Fig 1. Main localities sampled for Sporophila seedeaters in the Araguaia and Tocantins river basins, central Brazil, in 2001–2002 and 2009–2011.

The type locality of Hooded Seedeater Sporophila melanops is indicated by the letter “T” (= locality 14). Brazilian states are indicated by their official acronyms, as follows: PA = Pará, MT = Mato Grosso, MS = Mato Grosso do Sul, TO = Tocantins, GO = Goiás, and MG = Minas Gerais. Localities: 1. Araguacema; 2. Guaraí; 3. Barreira do Campo; 4. Caseara; 5. Miranorte/Miracema; 6. Fazenda Fartura, Santana do Araguaia; 7. Aparecida do Rio Negro; 8. Lagoa da Confusão 9. Luiz Alves/São Miguel do Araguaia; 10. Pantanal do Rio das Mortes; 11. Road to Rio do Peixe, northern Aruanã; 12. Cocalinho; 13. Aruanã; 14. Registro do Araguaia (type locality); 15. Barra do Garças/Serra Azul; 16. road to Torixoréu; 17. Alto Araguaia/rio Babilônia; and 18. Emas National Park. For a detailed itinerary of the three field trips in 2008–2010 see S3 Appendix.

Conservation organizations consider the species to be Critically Endangered (Possibly Extinct) [3]. When considering all Critically Endangered species worldwide S. melanops is that with the longest timespan without records [4], 192 years having elapsed since the type specimen was collected. This has raised suspicion as to its validity as a biological entity and has led to much speculation based on scant data. Most assessments consider S. melanops to be closely related to Yellow-bellied Seedeater S. nigricollis, a widespread and common species [58]. More recently, the South American Classification Committee has listed S. melanops as a hybrid or dubious taxon [9], while the Comitê Brasileiro de Registros Ornitológicos accepts it as a valid species until an accurate analysis becomes available [10].

Intriguingly, Meyer de Schauensee [6] examined a female seedeater, also from Goiás, which he considered to be possibly a female S. melanops. It was collected by G. A. Baer and labeled GB2096 on one of his printed labels. A newer Rothschild Museum label indicates on the reverse side ‘Sporophila sp. (gutturalis?)’ with a pencil addition indicating ‘melanops!’. Identification of female Sporophila seedeaters is extremely challenging and sometimes impossible [7,11], leading to doubts concerning the assignation of this female to S. melanops. Despite its potential importance in solving the riddle posed by S. melanops, this specimen has not received any previous attention.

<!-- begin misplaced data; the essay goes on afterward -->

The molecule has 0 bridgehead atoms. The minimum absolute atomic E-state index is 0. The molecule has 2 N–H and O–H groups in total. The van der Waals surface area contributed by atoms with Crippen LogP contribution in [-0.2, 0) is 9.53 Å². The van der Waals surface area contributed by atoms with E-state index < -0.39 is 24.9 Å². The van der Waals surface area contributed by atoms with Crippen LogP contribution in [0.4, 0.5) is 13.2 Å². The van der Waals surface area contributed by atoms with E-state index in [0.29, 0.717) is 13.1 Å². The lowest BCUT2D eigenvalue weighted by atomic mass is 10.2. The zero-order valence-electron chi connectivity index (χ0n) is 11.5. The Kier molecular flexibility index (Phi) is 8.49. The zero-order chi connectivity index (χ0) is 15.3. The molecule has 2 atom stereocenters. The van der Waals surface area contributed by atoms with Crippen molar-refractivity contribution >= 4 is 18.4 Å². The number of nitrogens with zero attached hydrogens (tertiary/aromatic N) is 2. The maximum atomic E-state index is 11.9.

Proposed conservation measures for S. melanops include surveys to search for it in the wild and a re-examination of the type specimen to evaluate the validity of the species [3,12]. Adding to current confusion, most recent illustrations and descriptions have portrayed Sporophila melanops as possessing the general colour pattern of S. nigricollis, including a yellow belly and olive upperparts, differing only in the abrupt interruption of black on the nape and having black restricted to the throat [3, 1315], sometimes even illustrating a yellow bill. However, another illustration shows S. melanops as having a black hood, brown back and wings, pale orange belly and flanks, and horn-coloured bill [8].

In this paper we seek to clarify the mystery of S. melanops by examining all possible information sources, including (a) specific field searches in the wild near the type locality, (b) critical examination of the type specimen and the presumed female, and (c) DNA sequence analysis of both specimens. Based on these novel data, we discuss the conservation, biological and taxonomic status of Sporophila melanops.

Materials and Methods

Specimen analyses

The type specimen of Sporophila melanops (NMW 20.316, Figs 2 and 3) was carefully examined during two recent, independent visits to the Naturhistorisches Museum in Wien (NMW), Austria, by JIA and VQP. The presumed female specimen of S. melanops (AMNH 514890, Fig 4) suggested to be such by Meyer de Schauensee [6], was critically examined by JIA at the American Museum of Natural History (AMNH), New York, and directly compared to female specimens of species in all morphological groups of Sporophila defined by Ridgely & Tudor [7]. Besides these key specimens, many other specimens of several Sporophila species were studied in the two collections cited above and numerous other museums (S2 Appendix).

Fig 2. Comparison of the male type specimen of Hooded Seedeater Sporophila melanops (centre; NMW 20.316) with an equivalently plumaged male Dark-throated Seedeater S. ruficollis (left; NMW 20.332) and a fully adult male Yellow-bellied Seedeater S. nigricollis (right; NMW 20.463).